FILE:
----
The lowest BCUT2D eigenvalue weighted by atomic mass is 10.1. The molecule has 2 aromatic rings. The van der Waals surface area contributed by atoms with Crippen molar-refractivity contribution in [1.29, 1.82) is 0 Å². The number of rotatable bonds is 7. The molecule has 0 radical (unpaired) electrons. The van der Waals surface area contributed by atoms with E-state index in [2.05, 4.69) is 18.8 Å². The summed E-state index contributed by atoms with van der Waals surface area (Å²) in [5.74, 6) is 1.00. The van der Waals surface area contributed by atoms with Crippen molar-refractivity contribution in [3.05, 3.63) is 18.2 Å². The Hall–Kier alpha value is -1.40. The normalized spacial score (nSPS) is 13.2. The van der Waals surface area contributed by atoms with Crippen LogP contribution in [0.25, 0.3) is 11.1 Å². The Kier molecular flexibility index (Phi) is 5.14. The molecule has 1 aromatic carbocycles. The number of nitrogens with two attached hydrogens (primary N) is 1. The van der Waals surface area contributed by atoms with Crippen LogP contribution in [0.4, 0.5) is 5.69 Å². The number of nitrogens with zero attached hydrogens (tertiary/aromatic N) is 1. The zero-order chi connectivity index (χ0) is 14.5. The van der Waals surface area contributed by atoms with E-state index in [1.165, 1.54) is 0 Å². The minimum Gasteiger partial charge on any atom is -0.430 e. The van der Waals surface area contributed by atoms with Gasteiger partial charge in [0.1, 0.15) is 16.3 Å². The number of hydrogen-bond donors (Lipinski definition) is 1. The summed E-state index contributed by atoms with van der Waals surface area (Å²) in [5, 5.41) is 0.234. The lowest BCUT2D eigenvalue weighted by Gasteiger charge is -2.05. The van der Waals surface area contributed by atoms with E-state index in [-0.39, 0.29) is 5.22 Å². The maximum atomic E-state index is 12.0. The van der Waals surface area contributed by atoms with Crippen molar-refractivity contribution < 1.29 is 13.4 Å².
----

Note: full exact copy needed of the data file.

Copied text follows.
The lowest BCUT2D eigenvalue weighted by atomic mass is 10.1. The molecule has 2 aromatic rings. The van der Waals surface area contributed by atoms with Crippen molar-refractivity contribution in [1.29, 1.82) is 0 Å². The number of rotatable bonds is 7. The molecule has 0 radical (unpaired) electrons. The van der Waals surface area contributed by atoms with E-state index in [2.05, 4.69) is 18.8 Å². The summed E-state index contributed by atoms with van der Waals surface area (Å²) in [5.74, 6) is 1.00. The van der Waals surface area contributed by atoms with Crippen molar-refractivity contribution in [3.05, 3.63) is 18.2 Å². The Hall–Kier alpha value is -1.40. The normalized spacial score (nSPS) is 13.2. The van der Waals surface area contributed by atoms with Crippen LogP contribution in [0.25, 0.3) is 11.1 Å². The Kier molecular flexibility index (Phi) is 5.14. The molecule has 1 aromatic carbocycles. The number of nitrogens with two attached hydrogens (primary N) is 1. The van der Waals surface area contributed by atoms with Crippen LogP contribution in [0.4, 0.5) is 5.69 Å². The number of nitrogens with zero attached hydrogens (tertiary/aromatic N) is 1. The zero-order chi connectivity index (χ0) is 14.5. The van der Waals surface area contributed by atoms with E-state index in [1.165, 1.54) is 0 Å². The minimum Gasteiger partial charge on any atom is -0.430 e. The van der Waals surface area contributed by atoms with Gasteiger partial charge in [0.1, 0.15) is 16.3 Å². The number of hydrogen-bond donors (Lipinski definition) is 1. The summed E-state index contributed by atoms with van der Waals surface area (Å²) in [5, 5.41) is 0.234. The lowest BCUT2D eigenvalue weighted by Gasteiger charge is -2.05. The van der Waals surface area contributed by atoms with E-state index in [-0.39, 0.29) is 5.22 Å². The maximum atomic E-state index is 12.0. The van der Waals surface area contributed by atoms with Crippen molar-refractivity contribution < 1.29 is 13.4 Å².